In FIG. 8A there is shown a graph of character position versus frame number. The dashed straight line is representative of a linear interpolation, whereas the solid line represents an operator-specified interpolation instruction which directs that the character retain the nature of the first key frame for a relatively longer time. Full scale on the vertical (ordinate) axis is considered to have the value unity. Reference positions representative of the intermediate frame positions are located at equal distances along the horizontal axis. For example, if two in-between frames are to be generated, their reference positions on the graph of FIG. 8A will be one-third and two-thirds of the way, respectively, between the reference positions of the first and last frames. The relative height at these reference positions, generally denoted E(j) and represented by the line segments E(2) and E(3) in the FIG., determines the fractional position for the lines of the in-between frames as between the two key frames. Thus, for example, the solid line curve of FIG. 8A dictates that the first in-between frame be approximately one-eighth of the total distance as between the two key frames (E(2)=0.125) and the relative position of the second in-between frame is about one-third the distance between the two key frames (E(3)=0.33). These numbers can be compared against the relative fractional distances of one-third and two-thirds, respectively, which would be the case for a linear interpolation. The dashed curved line represents the opposite situation where E(2)=0.66 and E(3)=0.875 and the character takes on the nature of the last key frame at a faster rate. The manner in which the interpolation is achieved will be described further, but it should be understood at the outset that the operator can select the rate of change of the in-betweens either by appropriate specification using a curve (which may be input, for example, using the data pen), by inputting the fractional specifications E(j) using the keyboard or by any other suitable technique. For understanding the routine itself, it is also helpful to initially recognize that it is generally necessary to interpolate as between lines having different numbers of points. As will become clear, this is done in the present embodiment by calculating the position of "secondary" points on the shorter of the two lines and using these points to implement the interpolation.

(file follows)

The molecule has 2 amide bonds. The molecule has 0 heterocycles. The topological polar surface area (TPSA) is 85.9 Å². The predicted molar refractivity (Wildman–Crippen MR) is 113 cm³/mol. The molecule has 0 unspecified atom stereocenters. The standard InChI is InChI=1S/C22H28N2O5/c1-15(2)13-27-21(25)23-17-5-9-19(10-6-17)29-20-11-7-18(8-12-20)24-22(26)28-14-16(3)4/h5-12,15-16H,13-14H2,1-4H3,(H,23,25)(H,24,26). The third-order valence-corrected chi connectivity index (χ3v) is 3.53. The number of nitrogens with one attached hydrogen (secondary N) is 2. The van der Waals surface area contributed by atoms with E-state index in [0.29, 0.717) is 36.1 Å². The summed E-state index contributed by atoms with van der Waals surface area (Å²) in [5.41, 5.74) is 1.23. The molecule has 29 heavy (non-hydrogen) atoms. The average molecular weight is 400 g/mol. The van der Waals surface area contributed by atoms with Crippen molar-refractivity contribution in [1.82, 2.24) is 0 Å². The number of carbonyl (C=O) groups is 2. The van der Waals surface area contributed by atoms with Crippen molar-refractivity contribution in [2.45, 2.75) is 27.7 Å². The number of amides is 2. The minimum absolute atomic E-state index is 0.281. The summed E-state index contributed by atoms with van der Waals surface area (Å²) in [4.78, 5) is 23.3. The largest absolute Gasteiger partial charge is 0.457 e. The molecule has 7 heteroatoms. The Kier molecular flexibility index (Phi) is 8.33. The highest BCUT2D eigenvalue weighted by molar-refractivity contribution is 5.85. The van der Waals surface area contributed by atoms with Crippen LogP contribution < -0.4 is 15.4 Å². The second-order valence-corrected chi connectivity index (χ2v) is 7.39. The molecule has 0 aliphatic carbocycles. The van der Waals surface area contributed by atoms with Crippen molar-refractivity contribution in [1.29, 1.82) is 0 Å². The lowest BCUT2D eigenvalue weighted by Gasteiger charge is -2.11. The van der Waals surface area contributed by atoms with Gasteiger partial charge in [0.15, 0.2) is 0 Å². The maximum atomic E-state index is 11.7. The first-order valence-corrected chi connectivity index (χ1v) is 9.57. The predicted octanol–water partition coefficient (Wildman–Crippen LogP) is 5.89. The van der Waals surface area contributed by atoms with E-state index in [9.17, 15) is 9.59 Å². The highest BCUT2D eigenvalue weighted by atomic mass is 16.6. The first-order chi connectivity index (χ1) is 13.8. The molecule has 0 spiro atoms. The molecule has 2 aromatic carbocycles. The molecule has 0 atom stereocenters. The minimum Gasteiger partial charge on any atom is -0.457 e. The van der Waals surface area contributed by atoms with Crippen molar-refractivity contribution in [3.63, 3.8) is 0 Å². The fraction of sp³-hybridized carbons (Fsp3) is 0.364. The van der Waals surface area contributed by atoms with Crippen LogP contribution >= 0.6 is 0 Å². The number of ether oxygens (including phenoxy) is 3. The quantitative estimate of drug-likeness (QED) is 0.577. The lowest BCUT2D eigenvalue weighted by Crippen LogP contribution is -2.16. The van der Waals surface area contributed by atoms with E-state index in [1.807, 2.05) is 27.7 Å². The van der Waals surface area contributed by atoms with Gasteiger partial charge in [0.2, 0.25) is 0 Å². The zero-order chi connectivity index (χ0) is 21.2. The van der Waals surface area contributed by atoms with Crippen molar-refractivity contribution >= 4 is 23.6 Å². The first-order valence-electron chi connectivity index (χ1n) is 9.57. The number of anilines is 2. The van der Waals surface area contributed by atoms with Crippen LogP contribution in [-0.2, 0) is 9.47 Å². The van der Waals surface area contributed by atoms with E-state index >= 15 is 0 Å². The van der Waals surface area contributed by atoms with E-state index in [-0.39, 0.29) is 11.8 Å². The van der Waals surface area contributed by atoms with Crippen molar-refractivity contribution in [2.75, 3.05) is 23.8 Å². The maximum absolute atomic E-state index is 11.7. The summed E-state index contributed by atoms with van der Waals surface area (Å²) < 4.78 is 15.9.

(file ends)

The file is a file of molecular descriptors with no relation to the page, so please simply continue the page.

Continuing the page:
With reference to FIG. 5, the numbers of the key frames to be in-betweened, designated jo and je, for the first and last frames respectively, are entered (block 501). The frame number index, j, is incremented (block 502) to yield, in the first instance, the frame number of the first in-between frame; viz. jo +1. The line number index is initially set to 1, as represented by the block 503. The first lines in each of these key frames is next examined, by examining the number of points in each of the lines, and determination is made as to which line is longer, as represented by the block 504. Refer to FIG. 8B for illustration wherein an example is shown with the first line of a first key frame, designated F(jo)L(k), being longer than the first line of a last key frame, this line being designated by F(je)L(k). The point index, n, is initially set to unity, as is a secondary point index, designated ni, these functions being represented by the blocks 505 and 506, respectively. The number of points in the longer line is designated NL, and the number of points in the shorter line is designated NS. Accordingly, to obtain a point on the shorter line which corresponds to a point n on the longer line, the calculated position of the point on the shorter line is a position corresponding to n(NS /NL). The line between the point n of the longer line and the point at the position n(NS /NL) of the shorter line is computed, this line being the dashed line 801 of FIG. 8B. The length of this line is called D, this length being calculated from the coordinates of its end points using the Pythagorean Theorem (block 508). The location of the first point of the first in-between can then be obtained by calculating the position of the point which is a distance (D)E(j) from the point on line F(jo)L(k). In other words, the fractional distance along the line D is the operator-selected distance for the location of the first in-between frame, as determined, for example, from the value E(2) of the operator-drawn curve of FIG. 8A. The location of the point, designated as F(j)L(k)p(n) (see FIG. 8B) is calculated, using the following algebraic relationship: